Moreover, 37 Bcf/d represents over half of current US production of natural gas, which is about 70 Bcf/d. This fact has not been lost on the AEA, nor on a growing number of US policy-makers, many of whom will face voters in congressional elections in 2014.
What impact would a formal rulemaking have on approvals? In addition to intervening in the Freeport case, AEA has also made a formal request for a “rulemaking” which would require the DoE to develop clearly defined public interest criteria and to establish comprehensive standards for reviewing and approving all LNG export applications.
The challenge thus far for the US LNG export approval process is that the DoE has been forced to try to apply guidelines that were written decades ago in the context of a very different market, when the US was expected to be an LNG importer, not an exporter. The recent legal challenge by AEA points out that LNG exports raise a variety of unique economic, environmental, and other strategic concerns that cannot be adequately addressed by simply replacing the word “import” with “export.”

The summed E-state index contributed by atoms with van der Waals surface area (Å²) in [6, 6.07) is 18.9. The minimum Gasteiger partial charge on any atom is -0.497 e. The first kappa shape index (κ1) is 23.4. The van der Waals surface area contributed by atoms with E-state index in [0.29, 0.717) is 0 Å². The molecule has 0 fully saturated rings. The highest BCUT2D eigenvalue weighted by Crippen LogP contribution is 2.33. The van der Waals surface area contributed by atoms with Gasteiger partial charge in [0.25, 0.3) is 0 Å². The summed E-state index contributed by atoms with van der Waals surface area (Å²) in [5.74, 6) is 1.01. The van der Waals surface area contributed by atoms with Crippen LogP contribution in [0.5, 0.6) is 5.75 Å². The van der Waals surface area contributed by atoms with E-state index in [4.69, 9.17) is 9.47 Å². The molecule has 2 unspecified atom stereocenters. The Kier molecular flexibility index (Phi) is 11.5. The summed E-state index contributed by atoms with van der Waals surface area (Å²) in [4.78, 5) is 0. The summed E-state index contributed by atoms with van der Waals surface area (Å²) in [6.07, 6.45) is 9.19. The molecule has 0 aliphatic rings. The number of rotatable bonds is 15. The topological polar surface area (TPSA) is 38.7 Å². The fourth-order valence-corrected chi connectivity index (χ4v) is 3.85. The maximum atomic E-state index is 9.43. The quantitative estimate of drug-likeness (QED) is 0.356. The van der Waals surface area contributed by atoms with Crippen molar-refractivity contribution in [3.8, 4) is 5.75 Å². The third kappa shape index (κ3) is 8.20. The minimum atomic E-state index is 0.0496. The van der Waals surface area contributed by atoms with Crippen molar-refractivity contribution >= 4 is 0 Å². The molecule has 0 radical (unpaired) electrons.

Accordingly, the DoE needs to establish appropriate standards for reviewing LNG export applications. Under US law, the best way for the DoE to do this is with a formal rulemaking procedure.
Overlooked by many followers of the US LNG export approval process is the fact that the Sierra Club was the first party to seek a formal rulemaking, back in April. Its rulemaking petition is still pending and with now two formal requests for a rulemaking, it is possible that DoE may feel it can no longer avoid calls for more detailed standards and procedures.
A lengthy and contentious process? While most people in the industry loath the idea of what would likely be a lengthy and contentious rulemaking process, there appears to be at least some bi-partisan support for clarification of certain issues that the DoE could decide through such a process.
For example, in an August 2, 2013 letter to US Secretary of Energy, Dr. Ernest Moniz, Senators Ron Wyden (D-Oregon) and Lisa Murkowski (R-Alaska) expressed concerns over the lack of clarity with respect to the DoE’s authority to modify or rescind prior export authorisations. The concern that the DoE could, at some future date, rescind an export authorisation has also been raised by some of the offtakers in approved export projects.